The German government is preparing to pass laws that would permit authorities to use state trojans to hack into people's devices, even when they aren't suspected of a crime.
The law would extend the Federal Intelligence Service's powers and allow authorities to gain root access to anybody's device for surveillance purposes.
As a result, encrypted messengers with reliable end-to-end encryption would become useless – the government would be able to monitor people's messages in real-time before they are encrypted and sent.
Germany's Federal Criminal Police Office has been officially permitted to use state trojans since 2016, when a new surveillance law was passed by the grand coalition concealed within the pages of a non-controversial bill.
The hidden legislation provided the authorities with legal permission to infect smartphones, tablets, and computers with malware during criminal investigations.
Despite the existence of that five-year-old bill, German intelligence is known to have employed state trojans (Bundestrojaner) secretively since at least 2011 – when the Chaos Computer Club (CCC) "reverse engineered and analyzed a "lawful interception" malware program used by German police forces".
According to CCC, that malware could "not only siphon away intimate data but also offers a remote control or backdoor functionality for uploading and executing arbitrary other programs".
Now, the government wants to extend its surveillance powers to allow the police to hack any citizen's device under any circumstances.
If passed, this would create overreaching capabilities that result in a widespread surveillance nexus. This is concerning, because police can use those powers to bypass encryption in apps such as Telegram, WhatsApp, and Signal, removing the ability for people to communicate privately.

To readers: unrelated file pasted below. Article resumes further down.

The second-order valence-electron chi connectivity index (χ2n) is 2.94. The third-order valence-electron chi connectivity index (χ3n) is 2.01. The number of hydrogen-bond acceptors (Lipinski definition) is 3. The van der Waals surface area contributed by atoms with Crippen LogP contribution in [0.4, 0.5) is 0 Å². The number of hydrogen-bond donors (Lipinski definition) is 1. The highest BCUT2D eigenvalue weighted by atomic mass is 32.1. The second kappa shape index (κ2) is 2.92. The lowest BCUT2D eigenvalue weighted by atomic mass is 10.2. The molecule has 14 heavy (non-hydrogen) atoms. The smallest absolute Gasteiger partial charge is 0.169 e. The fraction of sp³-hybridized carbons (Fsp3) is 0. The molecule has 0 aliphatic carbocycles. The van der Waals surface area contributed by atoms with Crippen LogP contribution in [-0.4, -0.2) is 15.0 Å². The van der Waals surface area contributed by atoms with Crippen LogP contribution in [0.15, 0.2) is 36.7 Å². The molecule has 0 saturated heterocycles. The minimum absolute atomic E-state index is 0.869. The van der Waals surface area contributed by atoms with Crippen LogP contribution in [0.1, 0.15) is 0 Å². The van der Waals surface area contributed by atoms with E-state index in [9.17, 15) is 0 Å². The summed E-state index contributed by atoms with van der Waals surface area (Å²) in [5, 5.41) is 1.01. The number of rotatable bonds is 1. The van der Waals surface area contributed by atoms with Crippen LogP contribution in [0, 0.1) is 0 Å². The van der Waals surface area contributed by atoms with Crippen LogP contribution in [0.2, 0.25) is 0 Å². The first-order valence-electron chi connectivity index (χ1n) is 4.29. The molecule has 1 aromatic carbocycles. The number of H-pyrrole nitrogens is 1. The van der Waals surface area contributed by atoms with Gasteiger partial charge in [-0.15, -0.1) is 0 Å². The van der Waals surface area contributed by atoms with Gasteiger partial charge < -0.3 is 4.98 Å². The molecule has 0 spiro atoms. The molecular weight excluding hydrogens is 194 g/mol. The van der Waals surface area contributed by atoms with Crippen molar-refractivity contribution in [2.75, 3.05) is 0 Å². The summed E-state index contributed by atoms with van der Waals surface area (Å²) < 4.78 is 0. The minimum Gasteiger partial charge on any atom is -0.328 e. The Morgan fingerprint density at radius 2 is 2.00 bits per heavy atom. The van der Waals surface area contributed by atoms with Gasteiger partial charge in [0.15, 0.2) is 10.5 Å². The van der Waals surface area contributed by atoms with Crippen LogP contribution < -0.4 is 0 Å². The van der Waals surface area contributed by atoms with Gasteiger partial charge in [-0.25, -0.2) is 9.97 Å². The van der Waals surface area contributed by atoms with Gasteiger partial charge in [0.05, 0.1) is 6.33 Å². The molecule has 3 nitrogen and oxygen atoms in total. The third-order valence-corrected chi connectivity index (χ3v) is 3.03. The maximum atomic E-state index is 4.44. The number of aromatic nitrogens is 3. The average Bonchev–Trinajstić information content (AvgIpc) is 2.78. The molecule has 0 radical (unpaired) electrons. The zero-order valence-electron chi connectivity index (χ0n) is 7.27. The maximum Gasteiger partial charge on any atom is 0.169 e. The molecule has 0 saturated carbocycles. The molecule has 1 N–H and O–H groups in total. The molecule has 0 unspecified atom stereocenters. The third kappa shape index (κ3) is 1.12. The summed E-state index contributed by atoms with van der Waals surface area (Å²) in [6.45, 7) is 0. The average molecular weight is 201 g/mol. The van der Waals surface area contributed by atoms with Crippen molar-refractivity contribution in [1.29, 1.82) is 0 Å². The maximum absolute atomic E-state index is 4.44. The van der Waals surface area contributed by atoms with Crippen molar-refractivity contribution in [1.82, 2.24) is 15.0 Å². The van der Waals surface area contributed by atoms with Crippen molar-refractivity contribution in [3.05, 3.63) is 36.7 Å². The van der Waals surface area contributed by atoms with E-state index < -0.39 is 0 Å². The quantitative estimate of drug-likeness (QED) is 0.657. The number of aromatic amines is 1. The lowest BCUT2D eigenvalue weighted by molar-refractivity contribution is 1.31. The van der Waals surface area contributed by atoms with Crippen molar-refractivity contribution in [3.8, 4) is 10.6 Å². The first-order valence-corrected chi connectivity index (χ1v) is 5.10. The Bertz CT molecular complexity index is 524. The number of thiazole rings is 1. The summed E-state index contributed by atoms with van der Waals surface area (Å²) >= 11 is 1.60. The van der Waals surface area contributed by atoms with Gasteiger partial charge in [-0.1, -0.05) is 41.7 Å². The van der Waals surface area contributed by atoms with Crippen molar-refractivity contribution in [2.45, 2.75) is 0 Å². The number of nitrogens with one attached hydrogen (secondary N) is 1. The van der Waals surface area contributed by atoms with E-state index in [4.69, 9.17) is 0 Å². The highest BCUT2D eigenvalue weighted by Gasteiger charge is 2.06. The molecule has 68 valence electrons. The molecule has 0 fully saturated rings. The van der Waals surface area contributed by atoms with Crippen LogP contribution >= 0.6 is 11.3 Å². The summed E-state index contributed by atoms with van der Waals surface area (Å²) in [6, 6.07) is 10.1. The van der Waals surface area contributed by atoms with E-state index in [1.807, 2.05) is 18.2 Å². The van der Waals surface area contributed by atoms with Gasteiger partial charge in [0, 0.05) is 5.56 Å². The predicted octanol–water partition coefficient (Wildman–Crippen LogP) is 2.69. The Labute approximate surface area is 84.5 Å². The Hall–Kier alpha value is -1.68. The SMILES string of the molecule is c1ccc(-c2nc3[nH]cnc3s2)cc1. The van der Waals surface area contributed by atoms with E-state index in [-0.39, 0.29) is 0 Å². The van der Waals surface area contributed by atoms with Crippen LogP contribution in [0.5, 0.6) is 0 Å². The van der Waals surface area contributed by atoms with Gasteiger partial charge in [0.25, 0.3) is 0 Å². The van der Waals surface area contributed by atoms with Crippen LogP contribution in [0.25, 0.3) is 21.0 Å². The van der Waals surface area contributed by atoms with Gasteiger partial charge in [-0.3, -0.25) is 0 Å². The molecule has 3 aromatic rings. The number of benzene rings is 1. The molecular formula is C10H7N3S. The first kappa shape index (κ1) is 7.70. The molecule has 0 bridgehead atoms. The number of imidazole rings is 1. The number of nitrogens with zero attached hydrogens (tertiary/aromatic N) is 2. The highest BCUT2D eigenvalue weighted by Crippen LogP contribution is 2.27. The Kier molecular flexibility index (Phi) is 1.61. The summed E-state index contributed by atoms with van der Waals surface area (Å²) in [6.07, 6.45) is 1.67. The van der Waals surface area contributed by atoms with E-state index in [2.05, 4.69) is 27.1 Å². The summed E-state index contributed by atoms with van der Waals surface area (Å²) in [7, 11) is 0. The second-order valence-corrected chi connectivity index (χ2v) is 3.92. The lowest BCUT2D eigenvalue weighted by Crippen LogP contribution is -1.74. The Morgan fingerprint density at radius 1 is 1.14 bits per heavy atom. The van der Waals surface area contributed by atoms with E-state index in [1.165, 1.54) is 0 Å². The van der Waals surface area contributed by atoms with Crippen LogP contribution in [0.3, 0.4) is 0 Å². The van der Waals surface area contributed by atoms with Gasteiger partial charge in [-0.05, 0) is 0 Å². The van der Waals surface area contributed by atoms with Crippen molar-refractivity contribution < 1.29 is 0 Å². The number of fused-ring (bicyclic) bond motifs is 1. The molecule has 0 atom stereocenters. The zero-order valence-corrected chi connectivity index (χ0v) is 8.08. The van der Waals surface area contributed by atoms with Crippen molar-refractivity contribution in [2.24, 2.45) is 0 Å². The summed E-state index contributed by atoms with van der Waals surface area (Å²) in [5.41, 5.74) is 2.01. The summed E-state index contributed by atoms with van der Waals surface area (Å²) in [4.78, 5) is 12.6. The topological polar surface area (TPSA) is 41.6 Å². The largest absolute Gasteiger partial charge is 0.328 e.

Massive threat to privacy
The ability to send encrypted messages is hugely important for journalists, human rights activists, whistleblowers, political activists, lawyers – and any other citizen who wants to communicate sensitive and private information without it being available to their service provider.
Huge numbers of people are known to require access to private communications to protect themselves from persecution, which is why it is essential for all citizens to enjoy access to encrypted messaging.
Removing citizens' ability to communicate privately has long been considered a threat to fundamental human rights – including freedom of expression and freedom of access – by advocacy organizations like ProPrivacy, Privacy International, and Open Democracy.
Now, the German government is planning to broaden one of the most invasive surveillance laws in Europe – in a move that would hugely threaten civil rights. The forthcoming legal changes are so troubling that a number of organizations – including Facebook and Google – have united to express opposition.
According to those companies, the decision to force ISPs to cooperate with the government to install state trojans onto people's devices will create a dangerous precedent. If passed, it will fundamentally alter the relationship between internet service providers and their clients.